About seven o'clock in the evening, some of the guests wished to depart, but the host, merry with punch, ordered the gates to be locked, and declared that nobody should leave the house until the next morning. Music soon resounded, the doors of the saloon were thrown open and the ball began. The host and his familiar acquaintances sat in a corner, draining glass after glass, and admiring the gaiety of the young people. The old ladies played at cards. The gentlemen, as is always the case, except where a brigade of uhlans is stationed, were less in number than the ladies, and all the men, suitable for partners, were soon engaged for the dance. The tutor particularly distinguished himself among them; all the ladies wanted to have him as a partner, as they found it so exceedingly easy to waltz with him. He danced several times with Maria Kirilovna, and the ladies observed them with great interest. At last, about midnight, the tired host stopped the dancing, ordered supper to be served, and then betook himself off to bed.
The retirement of Kirila Petrovitch gave to the company more freedom and animation. The gentlemen ventured to sit near the ladies; the girls laughed and spoke in whispers to their neighbours; the ladies spoke in loud voices across the table; the gentlemen drank, disputed, and laughed boisterously. In a word, the supper was exceedingly merry, and left behind it a very agreeable impression.
One man only did not share in the general joy. Anton Pafnoutitch sat gloomy and silent in his place, ate absently, and seemed extremely uneasy. The conversation about the brigands had worked upon his imagination. We shall soon see that he had good cause to fear them.
Anton Pafnoutitch, in invoking God as a witness that the little red cash-box was empty, had not lied and sinned. The little red cash-box was really empty. The bank notes, which had at one time been in it, had been transferred to a leather pouch, which he carried on his breast under his shirt. This precaution alone quieted his distrust of everybody and his constant fear. Being compelled to spend the night in a strange house, he was afraid that he might be lodged in some solitary room, where thieves could easily break in. He looked round in search of a trustworthy companion, and at last his choice fell upon Desforges. His appearance,—indicative of strength,—but especially the bravery shown by him in his encounter with the bear, which poor Anton Pafnoutitch could never think of without a shudder, decided his choice. When they rose from the table, Anton Pafnoutitch began moving round the young Frenchman, clearing his throat and coughing, and at last he turned to him and addressed him:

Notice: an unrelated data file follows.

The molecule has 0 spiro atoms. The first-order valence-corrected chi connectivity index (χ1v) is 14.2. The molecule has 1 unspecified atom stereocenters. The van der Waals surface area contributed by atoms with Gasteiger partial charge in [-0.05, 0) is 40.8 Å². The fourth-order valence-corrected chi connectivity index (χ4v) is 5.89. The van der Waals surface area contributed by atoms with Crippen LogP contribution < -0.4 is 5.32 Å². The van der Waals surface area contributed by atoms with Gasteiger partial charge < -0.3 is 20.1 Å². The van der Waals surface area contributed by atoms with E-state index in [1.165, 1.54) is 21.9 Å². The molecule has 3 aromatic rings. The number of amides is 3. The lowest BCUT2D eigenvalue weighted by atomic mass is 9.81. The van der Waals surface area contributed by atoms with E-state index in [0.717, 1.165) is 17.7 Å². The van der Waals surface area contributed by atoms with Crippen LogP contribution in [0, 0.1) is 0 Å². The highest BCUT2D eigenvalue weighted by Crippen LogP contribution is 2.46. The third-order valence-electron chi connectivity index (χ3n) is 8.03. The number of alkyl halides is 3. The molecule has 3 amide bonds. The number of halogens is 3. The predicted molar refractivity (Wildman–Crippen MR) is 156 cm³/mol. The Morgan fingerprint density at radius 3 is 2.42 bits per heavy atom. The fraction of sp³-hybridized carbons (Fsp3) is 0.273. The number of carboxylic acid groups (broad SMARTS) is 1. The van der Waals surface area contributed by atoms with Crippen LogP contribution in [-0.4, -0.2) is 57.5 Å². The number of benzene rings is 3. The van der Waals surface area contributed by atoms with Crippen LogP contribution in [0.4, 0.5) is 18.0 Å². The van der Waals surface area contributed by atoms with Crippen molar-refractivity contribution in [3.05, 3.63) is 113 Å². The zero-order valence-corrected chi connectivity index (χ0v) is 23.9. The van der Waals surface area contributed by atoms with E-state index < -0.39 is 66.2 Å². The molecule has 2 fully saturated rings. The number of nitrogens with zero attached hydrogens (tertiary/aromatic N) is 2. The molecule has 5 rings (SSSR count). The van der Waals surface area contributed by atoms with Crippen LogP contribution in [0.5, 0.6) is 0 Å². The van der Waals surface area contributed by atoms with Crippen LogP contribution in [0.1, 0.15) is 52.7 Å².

"Hm! hm! Couldn't I spend the night in your room, mossoo, because you see——"
"Que desire monsieur?" asked Desforges, with a polite bow.
"Ah! what a pity, mossoo, that you have not yet learnt Russian. Je vais moa chez vous coucher. Do you understand?"
"Monsieur, très volontiers," replied Desforges, "veuillez donner des ordres en conséquence."
Anton Pafnoutitch, well satisfied with his knowledge of the French language, went off at once to make the necessary arrangements.
The guests began to wish each other good night, and each retired to the room assigned to him, while Anton Pafnoutitch accompanied the tutor to the wing. The night was dark. Desforges lighted the way with a lantern. Anton Pafnoutitch followed him boldly enough, pressing the hidden treasure occasionally against his breast, in order to convince himself that his money was still there.
On arriving at the wing, the tutor lit a candle and both began to undress; in the meantime Anton Pafnoutitch was walking about the room, examining the locks and windows, and shaking his head at the unassuring inspection. The doors fastened with only one bolt, and the windows had not yet their double frames. He tried to complain to Desforges, but his knowledge of the French language was too limited to enable him to express himself with sufficient clearness. The Frenchman did not understand him, and Anton Pafnoutitch was obliged to cease his complaints. Their beds stood opposite each other; they both lay down, and the tutor extinguished the light.
"Pourquoi vous toucher; pourquoi vous toucher?" cried Anton Pafnoutitch, conjugating the Russian verb to extinguish, after the French manner. "I cannot dormir in the dark."
Desforges did not understand his exclamations, and wished him good night.
"Accursed pagan!" muttered Spitsin, wrapping himself up in the bedclothes: "he couldn't do without extinguishing the light. So much the worse for him. I cannot sleep without a light—Mossoo, mossoo," he continued: "Je ve avec vous parler."
But the Frenchman did not reply, and soon began to snore.
"He is snoring, the French brute," thought Anton Pafnoutitch, "while I can't even think of going to sleep. Thieves might walk in at any moment through the open doors or climb in through the window, and the firing of a cannon would not wake him, the beast!"
"Mossoo! mossoo!—the devil take you!"
Anton Pafnoutitch became silent. Fatigue and the effects of wine gradually overcame his fear. He began to doze, and soon fell into a deep sleep. A strange sensation aroused him. He felt in his sleep that someone was gently pulling him by the collar of his shirt. Anton Pafnoutitch opened his eyes and, by the pale light of an autumn morning, he saw Desforges standing before him. In one hand the Frenchman held a pocket pistol, and with the other he was unfastening the strings of the precious leather pouch. Anton Pafnoutitch felt faint.
"Qu'est ce que c'est, Mossoo, qu'est ce que c'est?" said he, in a trembling voice.
"Hush! Silence!" replied the tutor in pure Russian.
"Silence! or you are lost. I am Doubrovsky."
 The Russians put double frames to their windows in winter.